Nigel Barley’s personal observations lead him to a refreshingly astringent view both of anthropological cliches and of lay misconceptions.
Members of the profession disapproving of something encountered in the field risk charges of ethnocentrism; not so if they express delight in it, although this response shows just as much lack of proper detachment. 
Laypeople holding up headless communities as a model for us to copy tend to present them acting as units, taking the needed action at the right time without need of direction. Barley has found them rather allowing important public affairs to drift until circumstances compel action or, sometimes, until the moment has passed and nothing can be done. (He finds it comforting that this method often works well). 
In our own culture, although gifts carry some obligation to reciprocate, it often remains vague, and this endows societies in which gifts play a larger economic role with an aura of pleasant informality. Actually, in such societies, gifts become hard to distinguish from payments. Barley reports an Indonesian funeral at which a man (who had the job of recording gifts) explained: ‘When there is a festival in their village we will give these things back.’ Barley continues: ‘Everyone gives. Friends give. Children give. They must give buffalo if they want to inherit rice-fields. No buffalo, no fields.’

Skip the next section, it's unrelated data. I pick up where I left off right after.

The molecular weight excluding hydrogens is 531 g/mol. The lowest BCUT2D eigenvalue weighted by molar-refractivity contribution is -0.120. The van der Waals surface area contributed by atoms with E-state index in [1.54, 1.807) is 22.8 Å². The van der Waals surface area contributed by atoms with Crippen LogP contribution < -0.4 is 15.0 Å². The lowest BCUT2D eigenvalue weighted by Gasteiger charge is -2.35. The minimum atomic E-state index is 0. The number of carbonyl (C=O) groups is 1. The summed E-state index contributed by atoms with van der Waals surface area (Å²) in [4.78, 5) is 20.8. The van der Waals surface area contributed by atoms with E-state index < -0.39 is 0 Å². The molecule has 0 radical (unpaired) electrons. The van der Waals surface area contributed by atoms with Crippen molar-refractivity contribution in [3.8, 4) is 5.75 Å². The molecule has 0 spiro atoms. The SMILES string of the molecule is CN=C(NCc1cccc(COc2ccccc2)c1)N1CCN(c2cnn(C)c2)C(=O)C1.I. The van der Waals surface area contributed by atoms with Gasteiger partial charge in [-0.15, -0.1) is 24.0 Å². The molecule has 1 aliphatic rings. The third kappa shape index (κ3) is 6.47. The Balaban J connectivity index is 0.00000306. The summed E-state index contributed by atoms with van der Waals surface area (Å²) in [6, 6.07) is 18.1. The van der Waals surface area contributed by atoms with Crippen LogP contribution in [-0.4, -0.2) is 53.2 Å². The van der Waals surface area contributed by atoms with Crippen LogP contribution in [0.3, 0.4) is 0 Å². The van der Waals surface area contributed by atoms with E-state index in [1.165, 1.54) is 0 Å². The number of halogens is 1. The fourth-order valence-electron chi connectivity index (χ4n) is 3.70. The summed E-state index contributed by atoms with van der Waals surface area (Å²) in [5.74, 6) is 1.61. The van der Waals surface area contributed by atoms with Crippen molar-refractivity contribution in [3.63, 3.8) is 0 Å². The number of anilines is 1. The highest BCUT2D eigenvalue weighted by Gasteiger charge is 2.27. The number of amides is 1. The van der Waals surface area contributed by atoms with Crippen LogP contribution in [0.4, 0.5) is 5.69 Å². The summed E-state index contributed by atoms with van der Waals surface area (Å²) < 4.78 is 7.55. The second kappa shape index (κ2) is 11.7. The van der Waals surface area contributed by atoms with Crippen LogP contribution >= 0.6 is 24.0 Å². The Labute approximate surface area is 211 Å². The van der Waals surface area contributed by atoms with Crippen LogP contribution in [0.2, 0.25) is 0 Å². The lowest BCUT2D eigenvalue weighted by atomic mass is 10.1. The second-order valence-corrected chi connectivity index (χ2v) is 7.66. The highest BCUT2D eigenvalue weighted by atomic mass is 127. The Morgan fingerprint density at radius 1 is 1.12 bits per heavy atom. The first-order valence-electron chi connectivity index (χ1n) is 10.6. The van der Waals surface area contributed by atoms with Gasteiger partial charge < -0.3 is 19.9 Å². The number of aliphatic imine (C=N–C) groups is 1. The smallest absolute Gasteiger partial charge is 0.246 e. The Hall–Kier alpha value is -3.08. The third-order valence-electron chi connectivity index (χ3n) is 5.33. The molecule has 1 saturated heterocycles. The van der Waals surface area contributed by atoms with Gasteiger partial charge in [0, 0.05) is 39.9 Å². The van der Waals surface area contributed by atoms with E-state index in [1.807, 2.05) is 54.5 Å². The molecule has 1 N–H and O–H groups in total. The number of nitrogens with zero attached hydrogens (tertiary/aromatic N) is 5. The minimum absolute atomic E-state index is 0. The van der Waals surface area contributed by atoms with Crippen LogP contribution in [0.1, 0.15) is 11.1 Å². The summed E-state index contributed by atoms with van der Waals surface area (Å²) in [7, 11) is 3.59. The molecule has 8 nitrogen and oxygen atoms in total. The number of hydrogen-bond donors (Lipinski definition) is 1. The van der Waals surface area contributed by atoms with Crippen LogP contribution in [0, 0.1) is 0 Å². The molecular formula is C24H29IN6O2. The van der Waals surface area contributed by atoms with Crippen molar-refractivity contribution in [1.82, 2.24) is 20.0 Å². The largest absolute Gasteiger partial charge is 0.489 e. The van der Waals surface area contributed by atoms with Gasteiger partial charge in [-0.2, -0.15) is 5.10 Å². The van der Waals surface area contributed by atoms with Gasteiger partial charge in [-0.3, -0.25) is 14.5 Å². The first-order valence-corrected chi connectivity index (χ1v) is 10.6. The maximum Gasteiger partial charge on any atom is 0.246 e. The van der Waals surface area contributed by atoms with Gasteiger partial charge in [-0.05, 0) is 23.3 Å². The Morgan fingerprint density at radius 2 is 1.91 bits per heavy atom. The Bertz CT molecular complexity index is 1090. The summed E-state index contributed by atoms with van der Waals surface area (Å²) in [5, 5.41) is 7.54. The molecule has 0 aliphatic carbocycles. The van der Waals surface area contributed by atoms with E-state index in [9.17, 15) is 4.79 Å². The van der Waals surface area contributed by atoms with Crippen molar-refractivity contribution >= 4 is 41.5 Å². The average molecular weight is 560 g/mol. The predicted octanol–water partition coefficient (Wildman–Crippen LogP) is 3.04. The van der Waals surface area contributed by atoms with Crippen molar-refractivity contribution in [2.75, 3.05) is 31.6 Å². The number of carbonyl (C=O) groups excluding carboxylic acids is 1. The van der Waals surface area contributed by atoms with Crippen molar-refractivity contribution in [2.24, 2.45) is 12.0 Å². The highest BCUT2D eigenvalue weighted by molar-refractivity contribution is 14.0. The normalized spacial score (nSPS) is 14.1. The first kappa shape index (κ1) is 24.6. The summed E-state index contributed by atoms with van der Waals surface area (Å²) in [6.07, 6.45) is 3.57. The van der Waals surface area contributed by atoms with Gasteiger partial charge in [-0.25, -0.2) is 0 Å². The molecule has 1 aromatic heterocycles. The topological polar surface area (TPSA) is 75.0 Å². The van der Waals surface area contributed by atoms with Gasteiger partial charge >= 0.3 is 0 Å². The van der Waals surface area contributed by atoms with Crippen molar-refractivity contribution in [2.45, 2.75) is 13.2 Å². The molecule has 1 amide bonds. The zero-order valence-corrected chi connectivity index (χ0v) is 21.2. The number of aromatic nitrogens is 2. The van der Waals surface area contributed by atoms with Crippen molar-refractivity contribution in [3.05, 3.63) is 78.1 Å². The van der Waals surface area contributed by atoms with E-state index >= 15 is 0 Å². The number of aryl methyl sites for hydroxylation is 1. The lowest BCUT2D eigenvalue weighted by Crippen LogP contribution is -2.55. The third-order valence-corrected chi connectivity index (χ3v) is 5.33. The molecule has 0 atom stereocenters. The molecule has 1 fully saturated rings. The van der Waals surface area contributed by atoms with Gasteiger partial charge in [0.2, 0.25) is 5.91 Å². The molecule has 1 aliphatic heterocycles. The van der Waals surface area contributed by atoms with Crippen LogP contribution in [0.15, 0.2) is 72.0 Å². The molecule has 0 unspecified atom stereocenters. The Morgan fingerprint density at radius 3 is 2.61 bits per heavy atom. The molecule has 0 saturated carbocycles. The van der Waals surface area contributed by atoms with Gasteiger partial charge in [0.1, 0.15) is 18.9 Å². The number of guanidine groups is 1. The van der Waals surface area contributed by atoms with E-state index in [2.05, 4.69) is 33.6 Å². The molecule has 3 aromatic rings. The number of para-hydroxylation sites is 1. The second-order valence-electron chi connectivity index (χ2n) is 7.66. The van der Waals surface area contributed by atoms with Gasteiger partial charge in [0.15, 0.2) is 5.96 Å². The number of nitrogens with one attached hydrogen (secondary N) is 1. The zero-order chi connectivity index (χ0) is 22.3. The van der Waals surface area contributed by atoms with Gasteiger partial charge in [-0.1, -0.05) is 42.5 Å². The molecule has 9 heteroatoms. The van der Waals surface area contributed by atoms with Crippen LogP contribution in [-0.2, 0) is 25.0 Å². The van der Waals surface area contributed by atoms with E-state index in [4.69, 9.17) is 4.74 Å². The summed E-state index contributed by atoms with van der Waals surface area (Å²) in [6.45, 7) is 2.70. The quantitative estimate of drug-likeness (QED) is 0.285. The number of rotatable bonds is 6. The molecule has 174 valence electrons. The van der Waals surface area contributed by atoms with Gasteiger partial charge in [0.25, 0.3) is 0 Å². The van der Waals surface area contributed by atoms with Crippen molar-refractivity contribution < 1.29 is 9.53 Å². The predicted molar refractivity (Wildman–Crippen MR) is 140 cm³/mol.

Rural Indonesians visiting London could not understand social security; people receiving money from the government must surely be wounded ex-soldiers. And the disrespect shown towards politicians would have got them jailed at home. 
Barley brought a group of Indonesian craftsmen to build a decorative rice-barn in a London museum; two of them quarreled and stopped speaking to each other. For once the hopelessly romantic Western view of Third World people produced a good effect, one visitor remarking on the wonderful spirit of cooperation that enabled these people to work together without the need to exchange a word and hoping that the British would follow suit. 
 Barley N. 1986 Plague of Caterpillars London: Viking 102.
 ibid 141.
 Barley N. 1988 Not a Hazardous Sport London: Viking, 116.
 ibid 183.
 ibid 188.
from Ideological Commentary 64, June 1994.